Covering Coronavirus: Tips, best practices and programs

From idea to graphic — how the Washington Post visualized the spread of a virus

It has become the go-to graphic to understand the exponential growth of the coronavirus and how the growth curve can be flattened. Washington Post graphics reporter Harry Stevens found a visual means of telling complex story and made it go, well, viral. As Poynter’s Alex Mahadevan pointed out, former President Barack Obama posted it on his Twitter feed and President Nicolas Maduro of Venezuela showed the graphic on state television. We reached out to Stevens to explain the process behind this successful visual story.

How did you decide on this visual approach to tell the story of the potential spread of the coronavirus?

Stevens: A couple weeks ago, me and members of the graphics team were brainstorming ideas for how to move our coverage further. I showed them an experiment I did with collision detection last year, and we decided it would be an interesting avenue to explore showing network effects. I had to do some work to fix some bugs and to get it to run more efficiently, and of course to get the dots to transfer diseases when they collide, but I was able to use a lot of that same code.

Once I got that working and after seeing a lot of people share graphics explaining how we need to “flatten the curve,” it became clear that I’d need a way to show how the simulations changed over time – to extend the graphics into the fourth dimension. Once I got the simulation hooked up to the area charts showing change over time, I shared the prototype with the rest of the team, and we decided it was worth pushing it forward.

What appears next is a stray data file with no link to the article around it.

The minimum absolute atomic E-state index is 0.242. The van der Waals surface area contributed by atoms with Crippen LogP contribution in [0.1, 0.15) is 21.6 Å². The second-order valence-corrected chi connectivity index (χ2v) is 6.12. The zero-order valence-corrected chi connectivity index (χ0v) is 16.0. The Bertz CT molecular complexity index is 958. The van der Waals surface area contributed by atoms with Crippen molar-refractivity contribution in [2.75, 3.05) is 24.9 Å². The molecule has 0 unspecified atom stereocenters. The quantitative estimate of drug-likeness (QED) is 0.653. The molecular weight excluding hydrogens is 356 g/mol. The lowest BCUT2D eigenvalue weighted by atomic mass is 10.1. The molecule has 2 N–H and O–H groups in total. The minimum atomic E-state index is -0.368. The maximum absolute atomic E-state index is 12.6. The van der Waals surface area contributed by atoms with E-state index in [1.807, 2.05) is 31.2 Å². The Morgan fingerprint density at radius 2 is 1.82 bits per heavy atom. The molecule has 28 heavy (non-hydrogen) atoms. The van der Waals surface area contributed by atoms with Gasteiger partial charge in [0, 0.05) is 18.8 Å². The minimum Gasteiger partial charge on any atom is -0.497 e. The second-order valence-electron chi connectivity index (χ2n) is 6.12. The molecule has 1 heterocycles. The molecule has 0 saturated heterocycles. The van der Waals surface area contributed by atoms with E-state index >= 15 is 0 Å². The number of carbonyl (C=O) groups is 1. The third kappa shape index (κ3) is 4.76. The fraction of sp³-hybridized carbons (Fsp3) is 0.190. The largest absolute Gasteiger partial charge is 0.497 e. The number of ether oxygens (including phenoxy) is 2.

What was the collaboration like from the time the idea was conceived through when it was published?

Stevens: I shared several versions of the story with my editors and the rest of the graphics team over the week or two I was working on it. With their advice and guidance, I made several refinements to the graphics. For example, an earlier version I made used “scrollytelling,” where a single simulation would remain fixed in one place on the screen and would change as the user scrolled. The problem was the text explaining each simulation ended up sitting right on top of the simulation, and it was impossible for the reader to know what to look at. When I shared a scrollytelling version with the team, my coworker John Muyskens told me it didn’t really work and that I should seriously consider doing it another way. He was right. He was also the one who suggested making it so the dots recovered after a certain amount of time, and he was right about that, too. We also have regular open hours sessions on our graphics team, where you present your work to a panel of editors and they give feedback. I got a lot of tough and constructive criticism during those sessions, which ended up making the final graphics better and clearer.

What has the reader response been? (Paul Farhi mentioned in a tweet it was the most read piece on the WashPo website ever – true? and are more people continuing to find it?)